Having you heard of “digital distortion?” During Dove’s first virtual Global Summit, the brand’s Self-Esteem Project announced its partnership with singer-songwriter and body positivity activist Lizzo in order to tackle the widespread phenomenon that’s negatively impacting the confidence of many young women today.
While adults partake in the practice too, digital distortion can be described as using things like filters and photoshop tools on social media platforms and/or apps to blur “imperfections” and enhance certain features to become “acceptable” by the moment’s trendiest beauty standards. As you can imagine, digital distortion becomes a problem when young girls form a dependance on the usage of those technological tools to feel good about themselves, the content they share with others online, and the feedback they received on those posts.
While some might dismiss the issue as something shallow, trivial, and/or a problem that doesn’t affect the lives of many young women, Dove’s 2020 research for the brand’s Self-Esteem Project found that “80% of girls have already applied a filter or used an app to change the way they look in their photos by the time they are 13” — and additionally that “77% of girls try to change or hide at least one body part/feature before posting a photo of themselves on social media.” As per the brand’s data, the problem insidiously eats away at self-esteem, with reports noting that almost half (48%) of young women who digitally distort their photos are more likely to have low body self-esteem in comparison to their peers who don’t.
Being known for her radical self-acceptance, Lizzo shared during the Dove Global Summit yesterday that even though she isn’t a young girl in this era of such widespread and commonly used digital distortion, she can relate to the experience of being in her early teens and feeling insecure about her appearance.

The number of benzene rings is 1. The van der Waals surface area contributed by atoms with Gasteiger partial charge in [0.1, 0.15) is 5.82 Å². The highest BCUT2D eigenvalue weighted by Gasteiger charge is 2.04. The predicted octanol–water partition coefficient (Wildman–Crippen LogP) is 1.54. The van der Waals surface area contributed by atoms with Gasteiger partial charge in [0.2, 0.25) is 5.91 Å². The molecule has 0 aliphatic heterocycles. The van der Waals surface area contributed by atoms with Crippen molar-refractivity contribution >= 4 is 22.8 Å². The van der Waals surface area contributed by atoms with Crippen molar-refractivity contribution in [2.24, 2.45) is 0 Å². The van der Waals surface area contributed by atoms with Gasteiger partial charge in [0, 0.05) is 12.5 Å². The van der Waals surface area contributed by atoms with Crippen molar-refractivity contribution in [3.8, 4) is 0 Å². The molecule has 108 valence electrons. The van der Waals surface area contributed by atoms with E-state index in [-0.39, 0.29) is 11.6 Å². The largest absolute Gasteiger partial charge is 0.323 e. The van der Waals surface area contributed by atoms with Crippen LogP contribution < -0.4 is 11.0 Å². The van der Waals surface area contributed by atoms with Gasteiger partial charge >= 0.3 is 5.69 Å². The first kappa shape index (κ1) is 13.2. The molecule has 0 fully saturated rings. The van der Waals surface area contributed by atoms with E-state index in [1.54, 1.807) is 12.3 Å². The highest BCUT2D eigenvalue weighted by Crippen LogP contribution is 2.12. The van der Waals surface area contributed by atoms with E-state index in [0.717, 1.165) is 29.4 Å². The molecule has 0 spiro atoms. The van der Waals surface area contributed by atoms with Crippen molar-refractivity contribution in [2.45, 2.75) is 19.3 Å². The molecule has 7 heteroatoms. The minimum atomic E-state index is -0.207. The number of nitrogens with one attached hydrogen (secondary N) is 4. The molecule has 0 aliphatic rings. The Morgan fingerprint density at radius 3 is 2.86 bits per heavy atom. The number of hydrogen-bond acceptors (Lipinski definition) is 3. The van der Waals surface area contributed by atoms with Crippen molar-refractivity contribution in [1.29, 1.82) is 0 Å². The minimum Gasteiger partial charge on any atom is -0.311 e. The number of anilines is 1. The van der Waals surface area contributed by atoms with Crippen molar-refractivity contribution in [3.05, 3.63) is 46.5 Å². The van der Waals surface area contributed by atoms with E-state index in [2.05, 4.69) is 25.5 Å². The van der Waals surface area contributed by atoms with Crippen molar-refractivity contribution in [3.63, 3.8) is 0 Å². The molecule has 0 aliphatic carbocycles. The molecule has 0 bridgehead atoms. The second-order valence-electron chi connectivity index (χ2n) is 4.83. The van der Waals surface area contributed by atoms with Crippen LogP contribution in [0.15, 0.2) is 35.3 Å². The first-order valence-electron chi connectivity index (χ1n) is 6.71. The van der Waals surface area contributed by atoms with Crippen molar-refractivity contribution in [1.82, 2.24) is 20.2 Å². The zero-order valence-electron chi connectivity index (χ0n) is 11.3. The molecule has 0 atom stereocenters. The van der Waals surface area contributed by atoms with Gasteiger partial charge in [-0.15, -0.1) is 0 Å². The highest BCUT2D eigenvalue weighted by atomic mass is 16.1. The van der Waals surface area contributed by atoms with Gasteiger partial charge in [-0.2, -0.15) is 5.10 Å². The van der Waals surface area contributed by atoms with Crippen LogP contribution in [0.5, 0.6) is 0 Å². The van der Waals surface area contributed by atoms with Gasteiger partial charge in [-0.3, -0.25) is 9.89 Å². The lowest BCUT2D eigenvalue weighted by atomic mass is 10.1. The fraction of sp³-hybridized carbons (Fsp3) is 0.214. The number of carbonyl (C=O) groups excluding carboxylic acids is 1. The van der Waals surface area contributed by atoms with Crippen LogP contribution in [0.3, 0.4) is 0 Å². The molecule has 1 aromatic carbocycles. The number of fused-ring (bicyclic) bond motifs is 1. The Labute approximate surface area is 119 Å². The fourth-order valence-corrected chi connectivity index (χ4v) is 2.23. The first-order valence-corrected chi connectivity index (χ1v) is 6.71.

“The scary thing about it is,” she said during the Summit, “when I was their age — the girls now who are like 12, 13 — I felt the same way. I remember waking up and wanting to be someone else, change my body, changed my eye color, my hair texture, the shape of my body, the color of my skin. But I didn’t have photo retouching, I didn’t have filters or anything like that. So that feeling was already there, and it scares me to think that now there is a tool that actually cashes in on that insecurity.”
Coming into her own and continuously growing along her self-love and acceptance journey, the “Truth Hurts” singer also noted that realistically, she feels that there’s no other alternative but for her to love the body that she’s in. She told listeners, “It was no choice for me. It was literal survival. I was like, ‘If I’m going to continue to live in this body and survive in this body and be happy and actually enjoy life, I need to find a way to like myself.’”
When all information is boiled down, Lizzo’s partnership with Dove’s Self-Esteem Project aims to help young girls learn to be confident in who they are regardless of whether they choose to use filters and photoshop to switch up the way they look. It emphasizes the important value self-validation from an early age can have on a young woman’s life as opposed to them being looped into a harmful and endless trap of seeking validation from others online.
What’s great about the launch is that it gets parents (and teachers) involved too. Inspiring adults to have The Selfie Talk with young ones in order to “build confidence and positive body image on social media,” the brand’s new Confidence Tool Kit can be used to help give a starting point to those who might not know how to facilitate the important conversation.
To read more about Dove’s Self-Esteem Project and its mission to build self-confidence in 250 million young people by 2030, click here.